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Since I found a wealth of historical information and photographs from within the Clay Hill district in Hartford, Connecticut, I decided to share the credit (and the work) for this week’s post with the folks at the National Registry of Historic Places (NRHP) – actually, that would be the US National Parks Service.
Today’s post is entirely focused the Faith Congregational Church formerly the Clay Hill Windsor Congregational Church and its parish hall. The text of this post and all but two of today’s photos are from the NRHP nomination form.
The Romanesque Revival brick building now known as Faith Congregational Church was built for the Windsor Avenue Congregational Church in 1871-1872 to the design of Samuel J.F. Thayer of Boston. The 62′ x 75′ structure faces west close to the sidewalk in the north end of Hartford on a street that was named Windsor Avenue, now Main Street. In the 1870s the area was developing as a desirable residential neighborhood north of Hartford’s downtown. Many of the contemporary houses remain standing, as seen in Photograph 1, which shows an Italianate-style house close by to the north and a Queen Anne house to the south. There has been some commercial intrusion as well.+ The facade of the church is dominated by a strong central gable which is flanked by a square tower to the north and an apsidal-shaped wall to the south. The composition is asymmetrical but balanced. In the wall under the central gable is a two-story recessed wall arch which contains the front entrance aedicule, second-story windows, and diaper work. (Photograph 2) Steps with three risers approach the heavy double wooden door of horizontal and diagonal battens on diagonal flush boards under a blind transom with guatrefoil. There are corner stones left and right of the doorway, that to the left reading “1871,” the date of construction of the church, that to the right reading “Talcott Street Congregational Church,” the name of the church from which the present congregation is descended. The round-arched doorway has brick voussoirs alternating in colors black and red. The use of black brick for accent continues throughout the exterior. Horizontal lines are provided by the stone water table, short stone belt courses about two feet above the water table which connect left and right with a black brick belt course, and a black brick belt course partially obscured by the gable of the doorway.National Registry of Historic Places – Reference Number: 93000174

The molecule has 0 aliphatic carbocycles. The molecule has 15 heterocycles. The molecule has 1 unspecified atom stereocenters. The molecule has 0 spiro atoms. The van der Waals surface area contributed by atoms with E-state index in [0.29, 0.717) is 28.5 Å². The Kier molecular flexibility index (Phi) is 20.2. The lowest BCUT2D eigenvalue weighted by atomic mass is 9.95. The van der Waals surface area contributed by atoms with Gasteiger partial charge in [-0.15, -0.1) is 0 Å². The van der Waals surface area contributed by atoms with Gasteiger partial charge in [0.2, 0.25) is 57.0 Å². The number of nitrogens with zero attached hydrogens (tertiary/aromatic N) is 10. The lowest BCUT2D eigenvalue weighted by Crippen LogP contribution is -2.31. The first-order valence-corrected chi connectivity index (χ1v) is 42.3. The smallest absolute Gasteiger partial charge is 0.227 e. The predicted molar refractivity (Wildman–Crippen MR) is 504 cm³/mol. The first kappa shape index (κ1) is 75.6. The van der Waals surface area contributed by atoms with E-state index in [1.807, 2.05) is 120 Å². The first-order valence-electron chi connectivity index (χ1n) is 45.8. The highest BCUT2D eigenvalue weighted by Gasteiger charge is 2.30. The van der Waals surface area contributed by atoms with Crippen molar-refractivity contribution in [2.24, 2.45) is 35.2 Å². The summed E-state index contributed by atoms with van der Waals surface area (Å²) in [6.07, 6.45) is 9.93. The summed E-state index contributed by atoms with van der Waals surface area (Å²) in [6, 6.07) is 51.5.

At the second floor paired round-arched windows are contained in three round-arched apertures. The windows are defined by engaged colonnettes. A black brick belt course connects their capitals. Above the windows a bold black brick diaper pattern fills the wall arch. The voussoirs of the arch repeat the alternating red and black brick pattern of the arch over the doorway. In the center of the tympanum an oculus is glazed with a quartrefoil, repeating that in the doorway transom.
The parish house, known as Hillyer Hall, Isaac A. Alien, Jr., architect, was built behind the church in 1904. It is a two-story 55′ x 84 ! brick building with corner buttresses, round-arched fenestration, and diamond glazing, in these respects taking its cue from the church, but at the same time the parish house clearly has its own identity. (Photographs 3 and 12) Independently of the church design, Hillyer Hall has first-floor windows which are rectangular, a one-story three-sided bay in the south elevation, and a roof overhang. The roof is hipped with a central gable flanked by small triangular louvered dormers. Yet the second-floor recessed wall arch over the bay is reminiscent of its counterpart which frames the front entrance of the church.
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